The group that persuaded California voters this month to pass Proposition 8, which bans same-sex marriage, now is fighting its friends as well as its foes.
Other conservative groups that loudly backed Prop. 8 are being targeted as too extreme and off-putting by ProtectMarriage.com, which put the constitutional amendment on the Nov. 4 ballot and hopes to help persuade the state Supreme Court to uphold the measure.
"We represent the people who got things done, who got Prop. 8 passed," said Andrew Pugno, general counsel for the Yes on Prop. 8 campaign. "An important part of defending Prop. 8 is eliminating arguments not helpful to our concerns."
Pugno, for example, persuaded the Supreme Court last week to bar the Campaign for California Families from intervening in the court case over the validity of Prop. 8 and the same-sex marriage ban.
"That organization represents the extreme fringe and is not representative of the coalition that got it passed," Pugno said. "They didn't even support Prop. 8 until sometime in the summer."
People associated with the group didn't expect the Prop. 8 campaign's efforts to push them to the sidelines.
"I'm surprised, because we've litigated beside each other for 4 1/2 years" in the unsuccessful effort to keep the Supreme Court from overturning Prop. 22 same-sex marriage ban in 2000, said Mathew Staver, founder of Liberty Counsel, which represents the Campaign for California Families. "We have the same goal, which is to defend Prop. 8."
The group, now known as the Campaign for Children and Families, is run by Randy Thomasson, who for years has been one of California's most visible opponents of gay rights and what he bills as "the homosexual agenda."
The people behind Prop. 8 have been butting heads with Thomasson for years, arguing that his efforts to outlaw same-sex marriage and curb domestic partnership arrangements are a long step further than a majority of California voters is willing to go.
In 2005 and again in January, Thomasson and his allies proposed initiatives that not only would bar same-sex marriage but that also "voids or makes unenforceable" rights conferred by California law on couples, gay or heterosexual, registered as domestic partners, including community property, child custody, hospital visitation and insurance benefits.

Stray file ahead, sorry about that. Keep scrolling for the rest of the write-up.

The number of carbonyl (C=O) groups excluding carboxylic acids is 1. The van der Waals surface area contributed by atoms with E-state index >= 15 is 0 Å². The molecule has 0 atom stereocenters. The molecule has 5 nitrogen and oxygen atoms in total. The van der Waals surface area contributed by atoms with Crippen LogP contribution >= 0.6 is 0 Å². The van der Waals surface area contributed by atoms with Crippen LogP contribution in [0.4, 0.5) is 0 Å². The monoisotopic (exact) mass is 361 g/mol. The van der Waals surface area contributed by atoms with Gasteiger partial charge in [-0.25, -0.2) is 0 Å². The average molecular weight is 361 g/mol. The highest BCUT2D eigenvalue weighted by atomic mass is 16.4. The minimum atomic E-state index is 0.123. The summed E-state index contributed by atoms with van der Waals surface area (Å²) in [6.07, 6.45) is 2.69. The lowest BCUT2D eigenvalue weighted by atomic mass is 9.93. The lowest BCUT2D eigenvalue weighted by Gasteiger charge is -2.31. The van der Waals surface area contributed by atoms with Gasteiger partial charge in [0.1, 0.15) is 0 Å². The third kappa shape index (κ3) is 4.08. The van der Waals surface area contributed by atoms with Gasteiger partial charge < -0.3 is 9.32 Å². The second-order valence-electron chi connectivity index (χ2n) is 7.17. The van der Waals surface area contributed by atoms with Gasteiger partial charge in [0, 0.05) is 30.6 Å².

"It was like the nuclear option to obliterate the entire domestic partners law," Pugno said. "We were constantly hassled by that organization, who thought we weren't aggressive enough."
Limiting the range of the ballot measure - and making a point to avoid direct attacks on gays, lesbians and same-sex couples during the campaign - made political sense for the Prop. 8 strategists.
Of the 31 "defense of marriage" measures that have gone on ballots across the nation, the only one that lost was a 2006 Arizona constitutional amendment that also would have banned legal recognition of many domestic partnership benefits. When Arizona groups put a measure on the Nov. 4 ballot aimed solely at barring same-sex marriage, it passed easily.
A Field Poll released in May showed that nearly a third of California voters opposed same-sex marriage, but still believed gay and lesbian couples should be allowed to have civil unions granting them the rights of married couples. Surveys done earlier this year by GOP pollsters also showed that any measure attacking domestic partnership rights had little or no chance of passing in California.
"We wanted to be singularly focused on defending and protecting marriage," Pugno said.
Policy disputes shouldn't spill over into public attacks, said Staver.
"The CCF originally had a version of the marriage amendment that was much larger and comprehensive, but they abandoned that and supported Prop. 8," he said. "Different people have different views. Moving in the same direction to protect marriage is more important than singing from the same song sheet."
But the disputes between the groups have grown in the past few days, with Thomasson launching an all-out attack against the Supreme Court for accepting the challenge to Prop. 8, a court decision Pugno and others from ProtectMarriage.com had welcomed.
"If the court disobeys the constitution by voiding Prop. 8, it will ignite a voter revolt," Thomasson said in statement released after the court agreed Wednesday to hear arguments over the validity of the constitutional amendment. "The court is playing with fire by threatening to destroy the people's vote on marriage."
Pugno and others from the Prop. 8 campaign want to avoid such fiery challenges and threats to the court and keep matters on a quiet legal level until the court rules on same-sex marriage sometime after March.
"What we are not doing is discussing the possibility of recalling justices who oppose us," Ron Prentice, chairman of the Yes on Prop. 8 effort, said in an e-mail to supporters Wednesday. "Making threats to recall justices from office is counterproductive and harmful to our chances of winning in court."
Money also is part of the dispute. While ProtectMarriage.com collected almost all of the nearly $40 million raised to back Prop. 8, Thomasson's group and others gathered money to support their own efforts to pass the same-sex marriage ban.
But Prentice argued that "some other groups are attempting to use the passage of Prop. 8 for fundraising and publicity purposes," and Pugno said his group had unsuccessfully tried to stop the groups from claiming they were part of the official Prop. 8 effort.
Ballot measures don't belong to anyone or any group, Staver argued for the Campaign for Children and Families.
"There were a lot of different organizations and people that supported Prop. 8, but not through the official campaign," he said. "Did we give money directly to them? No. But did we encourage people to support Prop. 8? Absolutely."
E-mail John Wildermuth at firstname.lastname@example.org.
This article appeared on page B - 1 of the San Francisco Chronicle